NOTE FROM THE AUTHOR: I am an orphan who became a father to two beautiful children, and I wanted to give to my kids what I didn’t have when I was young. When the pandemic hit, all that love and that desire for my children to have a normal childhood intensified. In the summer of 2022, my wife’s parents rented a beach house in Delaware, where the kids had a great time. For a quick second, it almost felt like everything was back to “normal.” Dear readers, I take each day with my kids as a gift, as I should. I am grateful to be alive and be with my kids.

Tuon

ABOUT THE AUTHOR: Bunkong Tuon is a Cambodian-American writer and critic. He is the author of GruelAnd So I Was Blessed (both published by NYQ Books), The Doctor Will Fix It (Shabda Press), and Dead Tongue (Yes Poetry). His prose and poetry have appeared or are forthcoming in New York Quarterly, Copper Nickel, The Lowell Review, Massachusetts Review, The American Journal of Poetry, carte blanche, Diode Poetry Journal, Paterson Literary Review, Consequence, among others. He teaches at Union College, in Schenectady, New York.

Image
THE DOGS AT LIVE OAK BEACH, SANTA CRUZ
by Alicia Ostriker

As if there could be a world
Of absolute innocence
In which we forget ourselves
 
The owners throw sticks
And half-bald tennis balls
Toward the surf
And the happy dogs leap after them
As if catapulted—
 
Black dogs, tan dogs,
Tubes of glorious muscle—
 
Pursuing pleasure
More than obedience
They race, skid to a halt in the wet sand,
Sometimes they’ll plunge straight into
The foaming breakers
 
Like diving birds, letting the green turbulence
Toss them, until they snap and sink
 
Teeth into floating wood
Then bound back to their owners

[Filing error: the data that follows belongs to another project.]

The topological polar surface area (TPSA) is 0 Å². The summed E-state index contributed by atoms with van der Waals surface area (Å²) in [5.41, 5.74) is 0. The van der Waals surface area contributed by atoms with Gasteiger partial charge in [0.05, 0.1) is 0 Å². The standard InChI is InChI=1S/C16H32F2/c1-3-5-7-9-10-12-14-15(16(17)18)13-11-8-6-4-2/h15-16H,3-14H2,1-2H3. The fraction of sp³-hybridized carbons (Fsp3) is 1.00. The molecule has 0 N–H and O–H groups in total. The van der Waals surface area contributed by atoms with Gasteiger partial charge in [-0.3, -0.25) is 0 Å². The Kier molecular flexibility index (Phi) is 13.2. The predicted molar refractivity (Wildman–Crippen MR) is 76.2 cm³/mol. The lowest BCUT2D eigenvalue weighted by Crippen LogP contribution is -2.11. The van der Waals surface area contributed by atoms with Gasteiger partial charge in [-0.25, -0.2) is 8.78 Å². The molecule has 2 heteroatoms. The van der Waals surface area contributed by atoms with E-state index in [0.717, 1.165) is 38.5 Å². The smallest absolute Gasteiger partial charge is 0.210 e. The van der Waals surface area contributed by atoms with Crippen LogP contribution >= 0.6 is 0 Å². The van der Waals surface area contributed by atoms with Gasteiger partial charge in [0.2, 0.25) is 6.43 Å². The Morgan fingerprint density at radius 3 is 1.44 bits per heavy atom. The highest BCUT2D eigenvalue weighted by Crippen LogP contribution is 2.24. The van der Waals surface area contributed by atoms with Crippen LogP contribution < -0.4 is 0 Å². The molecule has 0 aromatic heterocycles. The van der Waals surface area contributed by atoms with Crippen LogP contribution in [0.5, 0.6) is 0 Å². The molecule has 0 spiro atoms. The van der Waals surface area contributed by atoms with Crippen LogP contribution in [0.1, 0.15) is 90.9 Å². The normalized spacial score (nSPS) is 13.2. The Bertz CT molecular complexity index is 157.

Shining wet, with passionate speed
For nothing,
For absolutely nothing but joy.

“The Dogs at Live Beach, Santa Cruz” appears in Alicia Ostriker’s collection The Little Space: Poems Selected and New, 1968-1998 (University of Pittsburgh Press, 1998), available at Amazon.com.

Photo: “Retriever at Live Oak Beach, Santa Cruz” by Christopher Matthews, ALL RIGHTS RESERVED.

Image
THE DOGS AT LIVE OAK BEACH, SANTA CRUZ
by Alicia Ostriker

As if there could be a world
Of absolute innocence
In which we forget ourselves
 
The owners throw sticks
And half-bald tennis balls
Toward the surf
And the happy dogs leap after them
As if catapulted—
 
Black dogs, tan dogs,
Tubes of glorious muscle—
 
Pursuing pleasure
More than obedience
They race, skid to a halt in the wet sand,
Sometimes they’ll plunge straight into
The foaming breakers
 
Like diving birds, letting the green turbulence
Toss them, until they snap and sink
 
Teeth into floating wood
Then bound back to their owners
Shining wet, with passionate speed
For nothing,
For absolutely nothing but joy.

“The Dogs at Live Beach, Santa Cruz” appears in Alicia Ostriker’s collection The Little Space: Poems Selected and New, 1968-1998 (University of Pittsburgh Press, 1998), available at Amazon.com.

Photo: “Retriever at Live Oak Beach, Santa Cruz” by Christopher Matthews, ALL RIGHTS RESERVED.